1. So true and so necessary. If I go out and forget my cup, I won’t get a coffee or tea, simple as that. They should implement the rule that you have to have your own cup, like a lot of grocery stores that have stopped using plastic bags. Good post!

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  2. Great post! I will have to look into that cup (I’m in LA) but in the meantime love the ones I usually bring with me! I don’t understand why none of the coffee shops even offer recycling bins! They’re giving recyclable cups day in and day out, yet don’t provide an area to put them for conservation purposes–it makes no sense! It should be mandatory. Thanks again for the great article and insight!

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  3. I’m laughing … The universe is so clever and wise!! I came here to see your site because you “liked” my post (thank you very much, by the way ) . Maybe an hour before reading this I glanced at my disposable coffee cup and was struck with the realization that my mindless habit creates so much waste! This could not have had better timing. Thanks :)

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  4. I do this every day in Denver, Colorado, and not only do I get a discount at my local shop, it’s OVER 50% on regular coffee and iced coffee. Every shop I’ve been to I’ve handed my cup and they take it, happily unphased, rinse it out, and put my drink in it. Even Starbucks offers 10 cents off when you bring your own cup. Loved this blog so far! And love the PJ coffee quote ;)

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    • Yes, that’s what I do as well, but unfortunately I’ve come across the one or other odd coffee chain where they only use take away cups, even if you say “have here”. I guess it’s easier for staff, no cleaning…

      Thanks for reading!

      Andrea

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  5. In Andrea – I’ve been using re-usable containers for over 10 years now (since I became an adult, and started consuming coffee to keep up with the stress of work). It’s these types of intangibles which are difficult to do, but the mother (earth) values. I wrote a post about cycling and reusable containers (shameless plug: http://saladsanjay.com/2013/11/15/sustainable-sycling-stainless-steel-coffee-mug-and-water-bottle-for-your-bike/

    I know sometimes it’s a lot to remember and always rinse with our hectic lives, so I do falter once in a while, but at those times, instead of kicking myself, I remember how much good I have also done by using a reusable so many times. Every time is a win:-)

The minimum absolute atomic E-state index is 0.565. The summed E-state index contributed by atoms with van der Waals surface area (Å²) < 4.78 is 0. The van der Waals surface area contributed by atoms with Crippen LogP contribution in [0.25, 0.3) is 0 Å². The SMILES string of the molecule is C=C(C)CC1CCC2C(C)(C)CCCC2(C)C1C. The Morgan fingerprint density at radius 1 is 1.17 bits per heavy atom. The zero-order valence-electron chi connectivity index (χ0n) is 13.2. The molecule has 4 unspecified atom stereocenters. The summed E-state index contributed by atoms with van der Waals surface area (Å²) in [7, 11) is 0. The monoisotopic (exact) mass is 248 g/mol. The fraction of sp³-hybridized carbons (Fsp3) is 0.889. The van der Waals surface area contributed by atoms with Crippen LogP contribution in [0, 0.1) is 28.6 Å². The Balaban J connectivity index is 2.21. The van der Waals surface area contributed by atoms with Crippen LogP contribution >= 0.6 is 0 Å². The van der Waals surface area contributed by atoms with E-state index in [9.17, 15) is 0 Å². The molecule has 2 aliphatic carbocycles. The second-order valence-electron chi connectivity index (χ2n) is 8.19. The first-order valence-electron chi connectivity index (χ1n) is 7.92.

Thanks for your post. Namaste

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  6. Great idea! I do have some sort of keep cup which I use to bring a cup of tea or coffee when going for walks and such in winter. I don’t really get a lot of coffee ‘to go’, I like to sit down with my coffee:-)
    When I spent a semester in England 10 years ago, people always gave me strange looks when I brought my plastic bags back to the supermarkets to re-use them. They did not understand why I would bother!

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  7. I am so with you on this one :) I only have one maybe two cups of coffee a day, but the pleasure I get from that coffee never seems to diminish…and my understanding ayurvedically is that coffee is useful for kapha types (ahem. like me) :) Not that I am an expert. I love the look of those cups – I live in a rural area and mostly make my own coffee, but I do get takeaway coffee once or twice a week which is bad enough.

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    • Thanks for bringing this earth-sparing admonition to our attention. The visual of the coffee cups and your simple multiplication really help people understand the magnitude of a situation. The bring-your-own coffee cup solution is a really good one. So is the reusable water bottle idea. I used to use the mini plastic water bottles sold ubiquitously in grocery stores. What opened my eyes to the evils of this practice was a show on French TV about how much plastic there is in our oceans–it’s EVERYWHERE! On the sea floor, floating in mini particles in every ocean on earth, in the fish, the birds, and ultimately, in our own bodies. There is so much of it that it is collectively known as th “eighth continent.” Sobering. (Don’t forget, there’s also plastic in take-out cup lids). So definitely, bring your own bottle, too :)